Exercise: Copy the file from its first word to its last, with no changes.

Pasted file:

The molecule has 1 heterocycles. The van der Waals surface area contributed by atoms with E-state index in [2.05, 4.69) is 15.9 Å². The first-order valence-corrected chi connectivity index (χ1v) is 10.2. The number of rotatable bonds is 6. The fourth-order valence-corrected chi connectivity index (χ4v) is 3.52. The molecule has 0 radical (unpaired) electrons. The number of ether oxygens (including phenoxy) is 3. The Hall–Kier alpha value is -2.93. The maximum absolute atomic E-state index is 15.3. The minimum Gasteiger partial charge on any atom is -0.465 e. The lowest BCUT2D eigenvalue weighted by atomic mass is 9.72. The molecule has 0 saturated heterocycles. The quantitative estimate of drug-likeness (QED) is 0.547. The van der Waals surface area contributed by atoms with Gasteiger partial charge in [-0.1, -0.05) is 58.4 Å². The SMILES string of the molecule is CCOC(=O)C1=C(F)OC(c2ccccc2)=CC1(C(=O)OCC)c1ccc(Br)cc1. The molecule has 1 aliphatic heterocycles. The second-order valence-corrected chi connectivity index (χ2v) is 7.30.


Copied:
The molecule has 1 heterocycles. The van der Waals surface area contributed by atoms with E-state index in [2.05, 4.69) is 15.9 Å². The first-order valence-corrected chi connectivity index (χ1v) is 10.2. The number of rotatable bonds is 6. The fourth-order valence-corrected chi connectivity index (χ4v) is 3.52. The molecule has 0 radical (unpaired) electrons. The number of ether oxygens (including phenoxy) is 3. The Hall–Kier alpha value is -2.93. The maximum absolute atomic E-state index is 15.3. The minimum Gasteiger partial charge on any atom is -0.465 e. The lowest BCUT2D eigenvalue weighted by atomic mass is 9.72. The molecule has 0 saturated heterocycles. The quantitative estimate of drug-likeness (QED) is 0.547. The van der Waals surface area contributed by atoms with Gasteiger partial charge in [-0.1, -0.05) is 58.4 Å². The SMILES string of the molecule is CCOC(=O)C1=C(F)OC(c2ccccc2)=CC1(C(=O)OCC)c1ccc(Br)cc1. The molecule has 1 aliphatic heterocycles. The second-order valence-corrected chi connectivity index (χ2v) is 7.30.